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$39.99
  • MUSEUM QUALITY INKS AND PAPER: Printed on thick 192gsm heavyweight matte paper with archival giclee inks, this historic fine art will decorate your wall for years to come.
  • VINTAGE MAP REPRODUCTION: Add style to any room\'s decor with this beautiful print. Whether your interior design is modern or classic, a map is never out of fashion.
  • FRAME READY: Your unframed poster will arrive crease-free, rolled in a sturdy mailing tube. Many maps fit easy-to-find standard size frames 16x20, 16x24, 18x24, 24x30, 24x36, saving on custom framing.
  • ATTENTION TO DETAIL: We edit every antique map for image quality, color and vibrance, so it can look its best while retaining historical character. Makes a great gift!
  • Watermarks will not appear in the printed picture. Some blemishes, tears, or stamps may be removed from the final print.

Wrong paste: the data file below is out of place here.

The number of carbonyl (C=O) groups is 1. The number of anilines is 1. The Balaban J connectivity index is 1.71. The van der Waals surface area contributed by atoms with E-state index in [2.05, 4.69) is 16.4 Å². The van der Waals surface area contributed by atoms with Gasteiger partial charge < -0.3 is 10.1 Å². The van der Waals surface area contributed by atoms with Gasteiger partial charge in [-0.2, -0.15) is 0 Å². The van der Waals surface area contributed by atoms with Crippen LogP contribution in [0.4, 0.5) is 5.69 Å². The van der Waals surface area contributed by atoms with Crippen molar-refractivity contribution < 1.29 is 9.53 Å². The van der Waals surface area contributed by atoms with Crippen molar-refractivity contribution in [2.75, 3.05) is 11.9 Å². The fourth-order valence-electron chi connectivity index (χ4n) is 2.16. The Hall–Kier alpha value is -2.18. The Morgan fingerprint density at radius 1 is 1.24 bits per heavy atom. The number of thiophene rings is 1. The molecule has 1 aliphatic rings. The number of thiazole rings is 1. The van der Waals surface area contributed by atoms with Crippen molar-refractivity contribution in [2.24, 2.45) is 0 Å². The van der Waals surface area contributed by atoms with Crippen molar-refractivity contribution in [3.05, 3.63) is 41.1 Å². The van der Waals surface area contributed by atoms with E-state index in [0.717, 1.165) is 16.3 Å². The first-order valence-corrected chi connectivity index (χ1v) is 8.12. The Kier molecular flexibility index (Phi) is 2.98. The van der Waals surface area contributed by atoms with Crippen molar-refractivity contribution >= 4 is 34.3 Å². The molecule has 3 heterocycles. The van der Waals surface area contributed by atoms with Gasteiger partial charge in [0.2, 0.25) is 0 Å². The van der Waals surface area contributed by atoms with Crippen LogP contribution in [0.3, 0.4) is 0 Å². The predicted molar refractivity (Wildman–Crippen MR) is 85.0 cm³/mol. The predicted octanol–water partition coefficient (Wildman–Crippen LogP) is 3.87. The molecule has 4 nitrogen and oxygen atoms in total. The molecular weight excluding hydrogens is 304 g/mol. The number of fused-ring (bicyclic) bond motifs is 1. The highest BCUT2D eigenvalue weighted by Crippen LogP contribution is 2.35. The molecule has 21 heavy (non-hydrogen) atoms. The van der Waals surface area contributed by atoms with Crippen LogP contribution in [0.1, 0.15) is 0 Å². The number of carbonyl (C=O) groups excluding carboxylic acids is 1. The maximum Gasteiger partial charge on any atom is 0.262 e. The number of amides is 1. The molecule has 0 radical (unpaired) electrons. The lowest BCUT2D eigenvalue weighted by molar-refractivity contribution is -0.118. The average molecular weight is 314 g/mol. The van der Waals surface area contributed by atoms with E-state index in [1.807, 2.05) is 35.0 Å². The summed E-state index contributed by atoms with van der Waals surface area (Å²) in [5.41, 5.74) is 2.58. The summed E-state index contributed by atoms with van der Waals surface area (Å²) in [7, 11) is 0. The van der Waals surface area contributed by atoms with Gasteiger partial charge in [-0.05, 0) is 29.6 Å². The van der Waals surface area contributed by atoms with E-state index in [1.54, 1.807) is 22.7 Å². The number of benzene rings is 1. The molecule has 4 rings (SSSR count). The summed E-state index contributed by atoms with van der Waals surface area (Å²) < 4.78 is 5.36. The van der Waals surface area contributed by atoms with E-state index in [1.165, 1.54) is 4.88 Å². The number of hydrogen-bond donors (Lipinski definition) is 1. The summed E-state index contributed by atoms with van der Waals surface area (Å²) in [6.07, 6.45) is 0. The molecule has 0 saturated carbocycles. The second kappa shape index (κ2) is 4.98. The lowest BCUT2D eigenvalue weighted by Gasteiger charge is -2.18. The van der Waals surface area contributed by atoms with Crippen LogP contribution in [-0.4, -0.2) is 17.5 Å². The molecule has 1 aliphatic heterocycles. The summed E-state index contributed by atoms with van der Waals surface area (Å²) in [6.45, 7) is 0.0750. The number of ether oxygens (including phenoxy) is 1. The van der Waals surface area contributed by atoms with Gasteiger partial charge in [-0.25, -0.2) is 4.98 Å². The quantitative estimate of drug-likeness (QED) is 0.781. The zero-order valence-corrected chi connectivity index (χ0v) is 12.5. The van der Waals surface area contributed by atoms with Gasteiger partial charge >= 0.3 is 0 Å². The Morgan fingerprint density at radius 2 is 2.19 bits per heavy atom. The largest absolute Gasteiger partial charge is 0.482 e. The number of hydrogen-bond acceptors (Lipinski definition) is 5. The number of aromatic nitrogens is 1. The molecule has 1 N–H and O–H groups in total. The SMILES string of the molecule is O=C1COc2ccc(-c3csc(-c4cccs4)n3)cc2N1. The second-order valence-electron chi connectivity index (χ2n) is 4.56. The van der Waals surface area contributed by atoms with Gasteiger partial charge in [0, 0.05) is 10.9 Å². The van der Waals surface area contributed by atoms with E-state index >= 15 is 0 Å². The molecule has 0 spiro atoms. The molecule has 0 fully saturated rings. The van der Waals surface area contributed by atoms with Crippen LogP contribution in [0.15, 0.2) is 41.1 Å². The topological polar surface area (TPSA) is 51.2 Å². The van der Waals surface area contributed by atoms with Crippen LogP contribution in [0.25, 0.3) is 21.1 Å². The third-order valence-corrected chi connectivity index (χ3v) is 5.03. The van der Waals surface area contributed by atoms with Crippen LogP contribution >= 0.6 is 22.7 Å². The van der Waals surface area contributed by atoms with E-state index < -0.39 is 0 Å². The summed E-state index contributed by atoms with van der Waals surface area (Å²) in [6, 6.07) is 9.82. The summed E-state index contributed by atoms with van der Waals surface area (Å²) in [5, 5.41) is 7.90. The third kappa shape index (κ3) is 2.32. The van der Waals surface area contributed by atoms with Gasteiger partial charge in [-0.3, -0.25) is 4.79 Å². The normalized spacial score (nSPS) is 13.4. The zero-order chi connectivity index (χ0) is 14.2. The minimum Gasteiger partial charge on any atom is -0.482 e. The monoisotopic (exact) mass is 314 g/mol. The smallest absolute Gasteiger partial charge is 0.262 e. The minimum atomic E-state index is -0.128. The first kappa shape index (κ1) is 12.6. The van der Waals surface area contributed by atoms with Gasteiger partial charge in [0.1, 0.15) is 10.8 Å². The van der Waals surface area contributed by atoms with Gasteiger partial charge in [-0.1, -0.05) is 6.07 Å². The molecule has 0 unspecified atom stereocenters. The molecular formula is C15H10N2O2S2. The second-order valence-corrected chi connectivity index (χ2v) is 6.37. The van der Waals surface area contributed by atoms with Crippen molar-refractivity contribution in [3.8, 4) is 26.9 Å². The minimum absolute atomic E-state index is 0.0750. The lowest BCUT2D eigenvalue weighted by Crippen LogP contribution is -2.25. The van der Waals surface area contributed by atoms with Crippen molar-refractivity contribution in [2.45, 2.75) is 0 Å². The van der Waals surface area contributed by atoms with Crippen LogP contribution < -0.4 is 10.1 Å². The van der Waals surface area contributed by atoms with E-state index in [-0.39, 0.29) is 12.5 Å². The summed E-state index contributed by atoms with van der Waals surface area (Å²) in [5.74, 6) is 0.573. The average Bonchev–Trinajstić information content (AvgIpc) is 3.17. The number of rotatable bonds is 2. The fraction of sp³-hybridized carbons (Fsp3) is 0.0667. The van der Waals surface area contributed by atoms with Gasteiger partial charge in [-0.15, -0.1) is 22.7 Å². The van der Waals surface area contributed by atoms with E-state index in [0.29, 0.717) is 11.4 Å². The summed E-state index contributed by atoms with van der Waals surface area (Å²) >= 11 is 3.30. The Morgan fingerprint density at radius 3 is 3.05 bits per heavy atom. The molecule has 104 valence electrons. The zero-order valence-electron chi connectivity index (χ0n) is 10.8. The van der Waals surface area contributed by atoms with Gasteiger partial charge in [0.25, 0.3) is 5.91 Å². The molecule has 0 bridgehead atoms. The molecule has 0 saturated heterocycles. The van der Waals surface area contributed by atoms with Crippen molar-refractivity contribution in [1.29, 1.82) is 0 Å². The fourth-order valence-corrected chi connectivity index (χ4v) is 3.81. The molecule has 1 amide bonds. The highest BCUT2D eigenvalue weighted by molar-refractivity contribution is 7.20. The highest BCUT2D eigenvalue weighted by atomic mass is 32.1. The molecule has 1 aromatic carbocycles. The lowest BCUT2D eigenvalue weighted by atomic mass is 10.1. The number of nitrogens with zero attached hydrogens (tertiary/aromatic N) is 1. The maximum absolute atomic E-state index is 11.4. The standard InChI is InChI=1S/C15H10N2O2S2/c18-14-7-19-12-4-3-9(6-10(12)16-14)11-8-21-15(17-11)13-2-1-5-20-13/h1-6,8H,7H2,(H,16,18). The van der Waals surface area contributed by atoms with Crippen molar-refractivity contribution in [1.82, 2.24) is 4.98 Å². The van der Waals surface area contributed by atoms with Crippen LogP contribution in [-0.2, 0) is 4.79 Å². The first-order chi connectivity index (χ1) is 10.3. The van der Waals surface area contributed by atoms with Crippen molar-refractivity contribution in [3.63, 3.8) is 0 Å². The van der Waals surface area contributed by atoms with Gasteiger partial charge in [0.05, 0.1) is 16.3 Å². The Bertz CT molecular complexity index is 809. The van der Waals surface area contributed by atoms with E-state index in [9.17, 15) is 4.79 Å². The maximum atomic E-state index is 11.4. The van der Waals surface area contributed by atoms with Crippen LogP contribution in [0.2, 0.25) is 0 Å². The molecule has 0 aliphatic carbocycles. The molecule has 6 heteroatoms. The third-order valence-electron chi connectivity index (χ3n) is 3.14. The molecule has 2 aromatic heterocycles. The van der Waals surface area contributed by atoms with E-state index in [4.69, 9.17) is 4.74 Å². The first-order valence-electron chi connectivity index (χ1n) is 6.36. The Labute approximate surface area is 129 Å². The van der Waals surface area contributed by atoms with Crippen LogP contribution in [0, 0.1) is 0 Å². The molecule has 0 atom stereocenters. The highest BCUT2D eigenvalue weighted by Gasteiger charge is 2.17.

A very attractive c. 1750 example of John Thornton and Mount and Page's important nautical chart or maritime map of the eastern coast of North America from Cape Henry to the Mouth of the St. Lawrence. The map includes the coasts of Virginia, Maryland, New Jersey, New York, Delaware, Massachusetts, Maine, Nova Scotia, and Newfoundland as well as illustrating the Chesapeake Bay and Delaware Bay in full. Shading indicates the various offshore shoals including the Nantucket Shoals, St. Georges Bank, the Shoals of Acadia, the Sable Island Shoals, and others. Depth soundings appear throughout, particularly on shoals and important harbors such as the Chesapeake Bay, New York, and Martha's Vineyard. Various rivers, cities, and towns are noted along the coast including Philadelphia, New York, Boston, among others. This important and popular chart was issued in various editions of The English Pilot and the Atlas Maritimus for almost 100 years; nonetheless, there are only two known states, of which this is the second. The first state was drawn by John Thornton in 1698 and the second revised by Mount and Page 1749, both were published by Mount and Page. Cartographically the two are similar being based upon the same Thornton data; however, in the second state the author had added decorative draping to the cartouche and changed the title from 'New Found Land' to 'New Foundland.' The Irish map publisher George Grierson also published a pirated version of this map in 1749 and 1767.
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